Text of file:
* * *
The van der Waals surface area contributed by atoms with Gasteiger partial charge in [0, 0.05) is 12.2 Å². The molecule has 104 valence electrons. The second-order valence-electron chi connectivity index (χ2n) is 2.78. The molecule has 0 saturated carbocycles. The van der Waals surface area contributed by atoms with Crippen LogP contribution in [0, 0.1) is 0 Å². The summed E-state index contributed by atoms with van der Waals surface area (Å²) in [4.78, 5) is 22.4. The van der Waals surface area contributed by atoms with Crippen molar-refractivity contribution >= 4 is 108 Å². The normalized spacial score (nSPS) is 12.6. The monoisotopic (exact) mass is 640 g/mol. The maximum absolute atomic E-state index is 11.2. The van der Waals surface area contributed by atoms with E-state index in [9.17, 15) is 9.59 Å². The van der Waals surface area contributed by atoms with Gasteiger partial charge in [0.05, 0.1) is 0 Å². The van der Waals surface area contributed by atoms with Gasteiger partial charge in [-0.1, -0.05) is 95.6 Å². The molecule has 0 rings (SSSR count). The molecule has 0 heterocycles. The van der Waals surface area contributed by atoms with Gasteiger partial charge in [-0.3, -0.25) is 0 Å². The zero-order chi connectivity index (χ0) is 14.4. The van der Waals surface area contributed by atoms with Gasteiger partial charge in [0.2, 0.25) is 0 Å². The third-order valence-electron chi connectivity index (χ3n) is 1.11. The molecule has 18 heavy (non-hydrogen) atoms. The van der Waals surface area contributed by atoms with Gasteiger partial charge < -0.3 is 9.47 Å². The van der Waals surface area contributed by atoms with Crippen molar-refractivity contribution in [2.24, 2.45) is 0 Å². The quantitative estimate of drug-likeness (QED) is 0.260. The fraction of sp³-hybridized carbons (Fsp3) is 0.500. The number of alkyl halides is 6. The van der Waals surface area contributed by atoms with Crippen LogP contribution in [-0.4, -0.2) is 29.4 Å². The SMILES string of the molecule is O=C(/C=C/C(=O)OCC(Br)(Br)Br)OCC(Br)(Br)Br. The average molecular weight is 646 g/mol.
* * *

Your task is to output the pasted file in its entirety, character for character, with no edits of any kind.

The van der Waals surface area contributed by atoms with Gasteiger partial charge in [0, 0.05) is 12.2 Å². The molecule has 104 valence electrons. The second-order valence-electron chi connectivity index (χ2n) is 2.78. The molecule has 0 saturated carbocycles. The van der Waals surface area contributed by atoms with Crippen LogP contribution in [0, 0.1) is 0 Å². The summed E-state index contributed by atoms with van der Waals surface area (Å²) in [4.78, 5) is 22.4. The van der Waals surface area contributed by atoms with Crippen molar-refractivity contribution >= 4 is 108 Å². The normalized spacial score (nSPS) is 12.6. The monoisotopic (exact) mass is 640 g/mol. The maximum absolute atomic E-state index is 11.2. The van der Waals surface area contributed by atoms with E-state index in [9.17, 15) is 9.59 Å². The van der Waals surface area contributed by atoms with Gasteiger partial charge in [0.05, 0.1) is 0 Å². The van der Waals surface area contributed by atoms with Gasteiger partial charge in [-0.1, -0.05) is 95.6 Å². The molecule has 0 rings (SSSR count). The molecule has 0 heterocycles. The van der Waals surface area contributed by atoms with Gasteiger partial charge in [-0.3, -0.25) is 0 Å². The zero-order chi connectivity index (χ0) is 14.4. The van der Waals surface area contributed by atoms with Gasteiger partial charge in [0.2, 0.25) is 0 Å². The third-order valence-electron chi connectivity index (χ3n) is 1.11. The molecule has 18 heavy (non-hydrogen) atoms. The van der Waals surface area contributed by atoms with Gasteiger partial charge < -0.3 is 9.47 Å². The van der Waals surface area contributed by atoms with Crippen molar-refractivity contribution in [2.24, 2.45) is 0 Å². The quantitative estimate of drug-likeness (QED) is 0.260. The fraction of sp³-hybridized carbons (Fsp3) is 0.500. The number of alkyl halides is 6. The van der Waals surface area contributed by atoms with Crippen LogP contribution in [-0.4, -0.2) is 29.4 Å². The SMILES string of the molecule is O=C(/C=C/C(=O)OCC(Br)(Br)Br)OCC(Br)(Br)Br. The average molecular weight is 646 g/mol.